We stopped talking and listened to the music. "But why do they fight?" I asked again.
"Like I said. Many years ago—"
"But I mean now. Is it still over llamas and women?"
"No, not now."
He shrugged, leaving only the trudging melody to reply.
Seventeen, suburban, scared and frail, drinking my first hard liquor with the brothers at Baltimore Arena between rounds of Ali-Frazier I. No other sport did this. Only boxing kept drawing me into different worlds...
All night I lay awake, partly because of the bacteria from the chicha at work in my belly, more from that music at work along my spine. It drifted to me from one end of the village, then the other; I would sit up rigid when it plodded past my door. Over and over, the same stark five-note cosmic statement: Isolated is a man, isolated is a man...
There was light now, and I had to find the music's source. I walked swiftly up and down the streets, turned corners, and finally came upon it: The campesinos who had come from the hills to fight. Drunken, red-eyed, they staggered about in small circles, knees bent, shoulders hunched, blowing through clusters of wooden tubes that resembled miniature organ pipes turned upside down. Behind them, women, equally drunk, flailed the air with flags of white rag, their leader snapping a sorry whip. I stood on the fringe and stared. Feathers and nails, trinkets and braids of cloth stuck out of the bands of their white peaked hats. On their backs, the women toted firewood and babies in colorful blankets. The men wore bright sashes and three or four layers of brightly colored pants, each pair hemmed progressively higher to show off the owner's wealth.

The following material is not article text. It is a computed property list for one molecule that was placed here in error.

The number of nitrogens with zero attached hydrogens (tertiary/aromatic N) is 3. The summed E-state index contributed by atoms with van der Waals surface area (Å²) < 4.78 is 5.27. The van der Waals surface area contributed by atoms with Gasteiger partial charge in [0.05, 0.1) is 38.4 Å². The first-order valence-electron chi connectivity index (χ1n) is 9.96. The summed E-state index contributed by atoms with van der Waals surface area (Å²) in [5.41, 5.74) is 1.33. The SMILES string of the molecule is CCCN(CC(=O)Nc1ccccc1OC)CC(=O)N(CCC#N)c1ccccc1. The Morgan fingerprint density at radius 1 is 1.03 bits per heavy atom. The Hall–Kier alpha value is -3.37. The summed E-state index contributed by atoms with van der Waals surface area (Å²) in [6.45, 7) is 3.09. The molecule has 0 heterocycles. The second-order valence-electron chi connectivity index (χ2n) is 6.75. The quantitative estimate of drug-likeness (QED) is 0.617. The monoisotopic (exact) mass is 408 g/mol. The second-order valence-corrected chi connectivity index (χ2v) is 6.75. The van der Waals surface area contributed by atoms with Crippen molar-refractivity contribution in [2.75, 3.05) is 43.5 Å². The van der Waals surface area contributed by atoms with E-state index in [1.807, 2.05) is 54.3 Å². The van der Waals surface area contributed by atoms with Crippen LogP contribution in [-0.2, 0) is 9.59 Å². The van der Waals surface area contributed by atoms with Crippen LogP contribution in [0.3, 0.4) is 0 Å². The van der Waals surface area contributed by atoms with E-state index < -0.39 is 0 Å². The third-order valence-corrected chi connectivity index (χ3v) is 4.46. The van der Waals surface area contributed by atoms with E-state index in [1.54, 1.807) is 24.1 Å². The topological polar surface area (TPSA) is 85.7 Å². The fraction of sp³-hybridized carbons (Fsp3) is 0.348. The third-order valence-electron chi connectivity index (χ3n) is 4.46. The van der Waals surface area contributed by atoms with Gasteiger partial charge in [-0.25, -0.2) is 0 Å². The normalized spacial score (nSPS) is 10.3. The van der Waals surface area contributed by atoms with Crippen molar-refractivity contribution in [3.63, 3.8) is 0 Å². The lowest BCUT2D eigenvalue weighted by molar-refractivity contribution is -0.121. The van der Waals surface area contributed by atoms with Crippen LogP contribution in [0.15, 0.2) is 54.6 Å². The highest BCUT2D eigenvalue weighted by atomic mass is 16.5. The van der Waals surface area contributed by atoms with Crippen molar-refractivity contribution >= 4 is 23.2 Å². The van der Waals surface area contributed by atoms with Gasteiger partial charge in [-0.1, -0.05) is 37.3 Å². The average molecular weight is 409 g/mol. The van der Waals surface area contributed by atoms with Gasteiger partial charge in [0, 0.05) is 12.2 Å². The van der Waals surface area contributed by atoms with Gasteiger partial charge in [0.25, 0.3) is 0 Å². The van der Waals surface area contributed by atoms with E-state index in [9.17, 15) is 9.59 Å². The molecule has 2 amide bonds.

At the head of their ranks, a small statue of the village saint, Santiago, was carried high, a blue-eyed general brandishing a sword atop a horse whose hooves crushed the devil. They trudged toward me, looked right through me. One paused and urinated on my sneakers. I jumped back.